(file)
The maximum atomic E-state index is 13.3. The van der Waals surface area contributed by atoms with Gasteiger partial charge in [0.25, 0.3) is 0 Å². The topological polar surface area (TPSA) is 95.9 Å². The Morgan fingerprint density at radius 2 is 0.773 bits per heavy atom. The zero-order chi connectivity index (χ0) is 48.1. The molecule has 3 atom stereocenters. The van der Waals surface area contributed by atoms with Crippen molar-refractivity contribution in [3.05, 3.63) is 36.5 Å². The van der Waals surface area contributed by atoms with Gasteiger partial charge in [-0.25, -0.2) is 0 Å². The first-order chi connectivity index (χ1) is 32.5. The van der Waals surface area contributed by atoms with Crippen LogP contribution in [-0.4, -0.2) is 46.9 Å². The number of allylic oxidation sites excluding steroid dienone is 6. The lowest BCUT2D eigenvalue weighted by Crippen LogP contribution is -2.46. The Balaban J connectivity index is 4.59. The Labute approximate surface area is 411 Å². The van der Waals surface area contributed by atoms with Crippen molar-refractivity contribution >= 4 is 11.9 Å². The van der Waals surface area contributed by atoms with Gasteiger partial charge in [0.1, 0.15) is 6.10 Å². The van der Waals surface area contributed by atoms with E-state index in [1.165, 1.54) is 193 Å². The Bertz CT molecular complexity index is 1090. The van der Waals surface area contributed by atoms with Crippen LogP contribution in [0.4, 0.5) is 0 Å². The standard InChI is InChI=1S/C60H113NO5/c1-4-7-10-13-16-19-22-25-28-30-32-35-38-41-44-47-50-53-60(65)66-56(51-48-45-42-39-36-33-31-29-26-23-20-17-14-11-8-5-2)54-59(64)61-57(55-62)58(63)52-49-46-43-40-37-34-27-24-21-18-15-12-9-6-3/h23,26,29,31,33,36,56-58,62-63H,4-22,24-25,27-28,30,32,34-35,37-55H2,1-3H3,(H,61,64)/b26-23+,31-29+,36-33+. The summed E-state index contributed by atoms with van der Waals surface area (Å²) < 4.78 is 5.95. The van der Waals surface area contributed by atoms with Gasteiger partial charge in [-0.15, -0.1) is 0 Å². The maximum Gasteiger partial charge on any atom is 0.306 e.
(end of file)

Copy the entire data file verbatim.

The maximum atomic E-state index is 13.3. The van der Waals surface area contributed by atoms with Gasteiger partial charge in [0.25, 0.3) is 0 Å². The topological polar surface area (TPSA) is 95.9 Å². The Morgan fingerprint density at radius 2 is 0.773 bits per heavy atom. The zero-order chi connectivity index (χ0) is 48.1. The molecule has 3 atom stereocenters. The van der Waals surface area contributed by atoms with Crippen molar-refractivity contribution in [3.05, 3.63) is 36.5 Å². The van der Waals surface area contributed by atoms with Gasteiger partial charge in [-0.25, -0.2) is 0 Å². The first-order chi connectivity index (χ1) is 32.5. The van der Waals surface area contributed by atoms with Crippen LogP contribution in [-0.4, -0.2) is 46.9 Å². The number of allylic oxidation sites excluding steroid dienone is 6. The lowest BCUT2D eigenvalue weighted by Crippen LogP contribution is -2.46. The Balaban J connectivity index is 4.59. The Labute approximate surface area is 411 Å². The van der Waals surface area contributed by atoms with Crippen molar-refractivity contribution >= 4 is 11.9 Å². The van der Waals surface area contributed by atoms with Gasteiger partial charge in [0.1, 0.15) is 6.10 Å². The van der Waals surface area contributed by atoms with E-state index in [1.165, 1.54) is 193 Å². The Bertz CT molecular complexity index is 1090. The van der Waals surface area contributed by atoms with Crippen LogP contribution in [0.4, 0.5) is 0 Å². The standard InChI is InChI=1S/C60H113NO5/c1-4-7-10-13-16-19-22-25-28-30-32-35-38-41-44-47-50-53-60(65)66-56(51-48-45-42-39-36-33-31-29-26-23-20-17-14-11-8-5-2)54-59(64)61-57(55-62)58(63)52-49-46-43-40-37-34-27-24-21-18-15-12-9-6-3/h23,26,29,31,33,36,56-58,62-63H,4-22,24-25,27-28,30,32,34-35,37-55H2,1-3H3,(H,61,64)/b26-23+,31-29+,36-33+. The summed E-state index contributed by atoms with van der Waals surface area (Å²) < 4.78 is 5.95. The van der Waals surface area contributed by atoms with Gasteiger partial charge in [-0.15, -0.1) is 0 Å². The maximum Gasteiger partial charge on any atom is 0.306 e.